'Baxter' The Humanoid Robot Could Be Your Future Co-Worker

humanoid robots as co-workers Rethink Robotics
American workers already know that they face tough competition for job openings. With a global economy, more jobs are outsourced to cheaper labor overseas. But the competition could get even stiffer.

Meet "Baxter."

On Tuesday, Boston, Mass.-based Rethink Robotics unveiled a humanoid robot "Baxter" that will go on sale in October, according to the BBC. Although the company says that the robots are not intended to replace human workers, "Baxter" can be trained to directly handle manual assignments and carry out simple on-screen computer tasks. As a result, Baxter can execute a range of duties such as loading, machine operation, light assembly, sorting and inspecting, and packing and unpacking.

Priced at $22,000, the robots will cost a few thousand more than the annual salary of a minimum wage worker (about $15,000 based on a 40-hour workweek). But the pricetag for a Baxter is far less than for other robots on the market, the cost of which is usually in the range of $40,000, according to RobotWorx, an industrial automation vendor.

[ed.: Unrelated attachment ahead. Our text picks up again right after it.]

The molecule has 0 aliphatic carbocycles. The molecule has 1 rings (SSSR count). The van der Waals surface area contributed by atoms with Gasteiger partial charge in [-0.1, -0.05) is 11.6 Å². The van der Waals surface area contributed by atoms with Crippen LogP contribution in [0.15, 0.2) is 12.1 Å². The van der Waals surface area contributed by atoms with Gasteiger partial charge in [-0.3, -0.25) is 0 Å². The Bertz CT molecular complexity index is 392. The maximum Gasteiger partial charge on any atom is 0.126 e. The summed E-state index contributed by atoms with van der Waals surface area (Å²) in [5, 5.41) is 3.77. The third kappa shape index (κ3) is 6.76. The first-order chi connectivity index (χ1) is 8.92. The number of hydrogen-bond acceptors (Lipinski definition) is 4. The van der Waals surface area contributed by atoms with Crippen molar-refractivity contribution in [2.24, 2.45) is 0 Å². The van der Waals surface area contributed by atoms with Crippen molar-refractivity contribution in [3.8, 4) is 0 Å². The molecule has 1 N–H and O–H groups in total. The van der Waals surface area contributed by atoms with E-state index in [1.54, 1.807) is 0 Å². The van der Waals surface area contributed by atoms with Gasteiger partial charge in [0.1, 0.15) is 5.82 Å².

More: 7 Part-Time Jobs That Pay Up To $40 An Hour


Currently there are 1.1 million working robots in the world, according to International Federation of Robotics. But what makes Baxter different -- and potentially threatening to human workers -- is that it is equipped to work alongside humans, and interact with us. Baxter will be able to communicate and follow commands.

Indeed, while roboticists have been able to create robots in the past, the founder of Rethink Robotics, Rodney Brooks, told the BBC that "what's proven more difficult is inventing robots that ... are able to inherently understand and adapt to their environment."

In addition to these new abilities, the "Baxter" robots will need just 30 minutes of training to understand a new task. Yet it won't forget what it's learned and "can be moved to different and varying tasks over the course of a day, week and month," its manufacturer says.

"Baxter" will be encased in plastic, will offer a 9-foot "wingspan" and an array of safety mechanisms, according to The New York Times. One of which, called the "e-stop," will automatically shut down the machine.


Will Baxter take jobs from America's workers?

So far, the robots are being promoted more as a supporting actors, one whose present existence without the lead actors -- aka humans -- is unthinkable.

One workplace, Vanguard Plastics, already has introduced a prototype into its workplace. In an interview with the Times, Vanguard President Chris Budnick said that Baxter only made the workplace efficient thanks to its cooperation with the current staff. The Southington, Conn.-based company assigned the Baxters mainly to menial production-line jobs, which enabled the company to amp up its higher-level work.

Budnick dismissed the notion that Baxter posed any threat to his workers.

"Our folks loved it and they felt very comfortable with it," he said. "Even the older folks didn't perceive it as a threat."